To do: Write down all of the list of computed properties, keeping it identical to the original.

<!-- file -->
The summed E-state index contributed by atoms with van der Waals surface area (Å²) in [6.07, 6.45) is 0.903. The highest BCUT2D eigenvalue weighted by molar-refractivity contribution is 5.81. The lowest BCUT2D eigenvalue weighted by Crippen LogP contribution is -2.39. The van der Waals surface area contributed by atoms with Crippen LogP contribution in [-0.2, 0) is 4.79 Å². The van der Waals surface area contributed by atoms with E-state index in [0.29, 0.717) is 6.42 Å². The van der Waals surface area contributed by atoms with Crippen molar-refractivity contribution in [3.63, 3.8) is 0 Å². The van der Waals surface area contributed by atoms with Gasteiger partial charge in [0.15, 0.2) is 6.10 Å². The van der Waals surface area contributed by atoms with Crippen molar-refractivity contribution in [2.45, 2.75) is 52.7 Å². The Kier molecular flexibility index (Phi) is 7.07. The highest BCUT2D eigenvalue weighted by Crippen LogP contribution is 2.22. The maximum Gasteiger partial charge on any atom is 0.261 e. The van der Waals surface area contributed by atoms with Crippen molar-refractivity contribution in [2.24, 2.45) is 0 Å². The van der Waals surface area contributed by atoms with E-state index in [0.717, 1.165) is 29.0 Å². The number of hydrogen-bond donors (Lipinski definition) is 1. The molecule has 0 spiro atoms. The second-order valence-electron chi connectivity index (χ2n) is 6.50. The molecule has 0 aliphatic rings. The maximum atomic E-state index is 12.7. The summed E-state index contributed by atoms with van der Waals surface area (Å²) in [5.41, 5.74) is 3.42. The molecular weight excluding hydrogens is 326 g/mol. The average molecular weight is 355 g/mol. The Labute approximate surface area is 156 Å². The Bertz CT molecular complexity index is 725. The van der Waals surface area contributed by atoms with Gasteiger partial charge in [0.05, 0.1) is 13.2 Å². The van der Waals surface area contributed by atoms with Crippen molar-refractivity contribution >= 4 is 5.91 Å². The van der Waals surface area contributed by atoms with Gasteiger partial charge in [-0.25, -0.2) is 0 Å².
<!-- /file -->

The summed E-state index contributed by atoms with van der Waals surface area (Å²) in [6.07, 6.45) is 0.903. The highest BCUT2D eigenvalue weighted by molar-refractivity contribution is 5.81. The lowest BCUT2D eigenvalue weighted by Crippen LogP contribution is -2.39. The van der Waals surface area contributed by atoms with Crippen LogP contribution in [-0.2, 0) is 4.79 Å². The van der Waals surface area contributed by atoms with E-state index in [0.29, 0.717) is 6.42 Å². The van der Waals surface area contributed by atoms with Crippen molar-refractivity contribution in [3.63, 3.8) is 0 Å². The van der Waals surface area contributed by atoms with Gasteiger partial charge in [0.15, 0.2) is 6.10 Å². The van der Waals surface area contributed by atoms with Crippen molar-refractivity contribution in [2.45, 2.75) is 52.7 Å². The Kier molecular flexibility index (Phi) is 7.07. The highest BCUT2D eigenvalue weighted by Crippen LogP contribution is 2.22. The maximum Gasteiger partial charge on any atom is 0.261 e. The van der Waals surface area contributed by atoms with Crippen molar-refractivity contribution in [2.24, 2.45) is 0 Å². The van der Waals surface area contributed by atoms with E-state index in [0.717, 1.165) is 29.0 Å². The number of hydrogen-bond donors (Lipinski definition) is 1. The molecule has 0 spiro atoms. The second-order valence-electron chi connectivity index (χ2n) is 6.50. The molecule has 0 aliphatic rings. The maximum atomic E-state index is 12.7. The summed E-state index contributed by atoms with van der Waals surface area (Å²) in [5.41, 5.74) is 3.42. The molecular weight excluding hydrogens is 326 g/mol. The average molecular weight is 355 g/mol. The Labute approximate surface area is 156 Å². The Bertz CT molecular complexity index is 725. The van der Waals surface area contributed by atoms with Gasteiger partial charge in [0.05, 0.1) is 13.2 Å². The van der Waals surface area contributed by atoms with Crippen molar-refractivity contribution >= 4 is 5.91 Å². The van der Waals surface area contributed by atoms with Gasteiger partial charge in [-0.25, -0.2) is 0 Å².